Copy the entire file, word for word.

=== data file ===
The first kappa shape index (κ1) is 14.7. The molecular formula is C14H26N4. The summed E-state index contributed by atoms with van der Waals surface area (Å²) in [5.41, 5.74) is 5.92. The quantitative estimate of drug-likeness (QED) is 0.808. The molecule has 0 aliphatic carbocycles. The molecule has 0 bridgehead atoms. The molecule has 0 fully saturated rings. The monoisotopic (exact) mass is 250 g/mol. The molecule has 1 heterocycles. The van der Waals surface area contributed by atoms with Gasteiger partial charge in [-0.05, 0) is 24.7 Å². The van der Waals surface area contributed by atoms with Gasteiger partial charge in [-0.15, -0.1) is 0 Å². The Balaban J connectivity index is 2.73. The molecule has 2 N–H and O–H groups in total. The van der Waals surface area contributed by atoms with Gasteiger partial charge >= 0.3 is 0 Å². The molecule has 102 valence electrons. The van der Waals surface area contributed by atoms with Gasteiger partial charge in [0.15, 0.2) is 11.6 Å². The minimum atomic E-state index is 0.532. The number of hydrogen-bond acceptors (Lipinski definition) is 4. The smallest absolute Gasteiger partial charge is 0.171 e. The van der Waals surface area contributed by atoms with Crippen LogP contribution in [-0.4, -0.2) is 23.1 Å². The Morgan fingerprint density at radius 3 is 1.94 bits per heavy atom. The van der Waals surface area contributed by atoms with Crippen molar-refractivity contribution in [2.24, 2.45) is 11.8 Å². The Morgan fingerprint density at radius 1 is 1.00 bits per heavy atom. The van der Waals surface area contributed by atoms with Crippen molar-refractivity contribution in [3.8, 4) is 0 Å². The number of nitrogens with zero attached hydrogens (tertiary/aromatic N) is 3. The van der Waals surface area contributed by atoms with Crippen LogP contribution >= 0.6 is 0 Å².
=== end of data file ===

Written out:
The first kappa shape index (κ1) is 14.7. The molecular formula is C14H26N4. The summed E-state index contributed by atoms with van der Waals surface area (Å²) in [5.41, 5.74) is 5.92. The quantitative estimate of drug-likeness (QED) is 0.808. The molecule has 0 aliphatic carbocycles. The molecule has 0 bridgehead atoms. The molecule has 0 fully saturated rings. The monoisotopic (exact) mass is 250 g/mol. The molecule has 1 heterocycles. The van der Waals surface area contributed by atoms with Gasteiger partial charge in [-0.05, 0) is 24.7 Å². The van der Waals surface area contributed by atoms with Gasteiger partial charge in [-0.15, -0.1) is 0 Å². The Balaban J connectivity index is 2.73. The molecule has 2 N–H and O–H groups in total. The van der Waals surface area contributed by atoms with Gasteiger partial charge >= 0.3 is 0 Å². The molecule has 102 valence electrons. The van der Waals surface area contributed by atoms with Gasteiger partial charge in [0.15, 0.2) is 11.6 Å². The minimum atomic E-state index is 0.532. The number of hydrogen-bond acceptors (Lipinski definition) is 4. The smallest absolute Gasteiger partial charge is 0.171 e. The van der Waals surface area contributed by atoms with Crippen LogP contribution in [-0.4, -0.2) is 23.1 Å². The Morgan fingerprint density at radius 3 is 1.94 bits per heavy atom. The van der Waals surface area contributed by atoms with Crippen molar-refractivity contribution in [2.24, 2.45) is 11.8 Å². The Morgan fingerprint density at radius 1 is 1.00 bits per heavy atom. The van der Waals surface area contributed by atoms with Crippen molar-refractivity contribution in [3.8, 4) is 0 Å². The number of nitrogens with zero attached hydrogens (tertiary/aromatic N) is 3. The van der Waals surface area contributed by atoms with Crippen LogP contribution >= 0.6 is 0 Å².